Councilman Ricky Burgess sponsored legislation that would authorize the city to buy and integrate the equipment, but officials aren't sure how long it will be until it is utilized.
Nearly a year since Pittsburgh City Council agreed to buy a gunshot detection system to combat crime in violent neighborhoods, it has yet to be activated, and public safety officials say they aren't sure how soon that could change.
Councilman Ricky Burgess of North Point Breeze sponsored legislation enacted April 30 that authorized the city to spend up to $1 million to buy and integrate video surveillance cameras with gunshot detection equipment. He blamed the delay on the change in mayoral administrations.
“The previous administration stopped its implementation and left it up to the new administration,” Burgess said. “There was a new administration that got up to speed on the project, and now it's moving forward.”
Public Safety spokeswoman Sonya Toler said the project is on hold while the department's director, Mike Huss, awaits a response from the city's Department of Innovation and Performance. She wouldn't elaborate, and Tim McNulty, spokesman for Mayor Bill Peduto, declined to comment.
The department, headed by Debra Lam, manages city government's technology, sustainability, performance and innovation functions.
Since April 2013, police recorded 604 reports of shots fired in the Zone 5 police district, which includes crime-prone neighborhoods Homewood, Lincoln-Lemington and Larimer. Zone 2, based in the Hill District, had the most reports of shots fired at 863.
In the same time period, there were 2,978 reports of shots fired in Pittsburgh.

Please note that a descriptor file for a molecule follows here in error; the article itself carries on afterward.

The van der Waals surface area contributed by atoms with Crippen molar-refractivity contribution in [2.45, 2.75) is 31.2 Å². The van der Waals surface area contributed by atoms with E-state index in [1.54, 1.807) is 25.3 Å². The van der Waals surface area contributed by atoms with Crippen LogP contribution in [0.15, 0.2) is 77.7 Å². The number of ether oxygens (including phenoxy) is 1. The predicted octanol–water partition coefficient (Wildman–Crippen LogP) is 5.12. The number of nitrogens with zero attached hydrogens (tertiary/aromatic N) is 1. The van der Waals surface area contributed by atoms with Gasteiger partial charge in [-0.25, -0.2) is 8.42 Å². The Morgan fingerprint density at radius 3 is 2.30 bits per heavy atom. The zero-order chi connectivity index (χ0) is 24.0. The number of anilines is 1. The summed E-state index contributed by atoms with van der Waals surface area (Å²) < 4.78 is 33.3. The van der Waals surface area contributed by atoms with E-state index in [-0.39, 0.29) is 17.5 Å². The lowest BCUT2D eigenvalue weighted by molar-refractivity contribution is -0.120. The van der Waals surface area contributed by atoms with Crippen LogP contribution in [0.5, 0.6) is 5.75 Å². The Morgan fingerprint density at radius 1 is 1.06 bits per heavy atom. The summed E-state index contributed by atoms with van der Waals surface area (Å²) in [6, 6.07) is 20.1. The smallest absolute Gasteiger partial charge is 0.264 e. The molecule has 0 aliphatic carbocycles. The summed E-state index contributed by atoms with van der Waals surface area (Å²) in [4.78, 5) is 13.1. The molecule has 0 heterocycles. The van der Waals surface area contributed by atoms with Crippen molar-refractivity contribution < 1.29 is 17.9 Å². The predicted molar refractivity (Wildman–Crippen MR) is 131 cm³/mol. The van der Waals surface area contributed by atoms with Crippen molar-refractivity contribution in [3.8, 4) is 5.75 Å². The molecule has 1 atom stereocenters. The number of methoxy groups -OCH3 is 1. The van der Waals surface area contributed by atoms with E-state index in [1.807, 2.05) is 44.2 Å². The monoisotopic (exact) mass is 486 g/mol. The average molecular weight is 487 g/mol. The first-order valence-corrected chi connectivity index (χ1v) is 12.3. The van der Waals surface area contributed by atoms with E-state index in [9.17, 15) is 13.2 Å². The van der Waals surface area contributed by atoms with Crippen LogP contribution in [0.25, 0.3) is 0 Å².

“That's people who call in; that doesn't mean the number of shootings,” Zone 5 Cmdr. Timothy O'Connor said. “You can have people that are scared or apathetic. Practically speaking, if you're in your home, it's very hard to tell precisely where the shot or shots are coming from.”
O'Connor said there were 25 shootings in July and August of 2013, six of them fatal, months after council approved the system. He said it was one of the most violent periods in his five years working at Zone 5. In 2013, two police officers in that zone were shot, and three more were shot at, he said.
“We at Zone 5 welcome any hardware that would help us in our battle to confront violent crime,” O'Connor said. “We would look at those types of things as an asset, as a force multiplier. We cannot have police stationed in various locations around the clock.”
SST Inc., which makes the ShotSpotter gunshot detection system Pittsburgh could use, did not respond to requests for comment. According to the company's website, sensors and software triangulate and pinpoint the location of a shot fired. Police departments in more than 70 cities use the system, including Rochester, N.Y., Youngstown, Ohio, and Minneapolis.
Its capabilities could be paired with cameras that could record the shooting or perhaps a getaway car, said Avrio RMS Group CEO Mark Jules. He said his company was set to provide 48 cameras for the project.
“As far as we know, we've provided the answers to questions asked, and we haven't heard any additional questions,” Jules said. “We're just waiting.”
©2014 The Pittsburgh Tribune-Review (Greensburg, Pa.)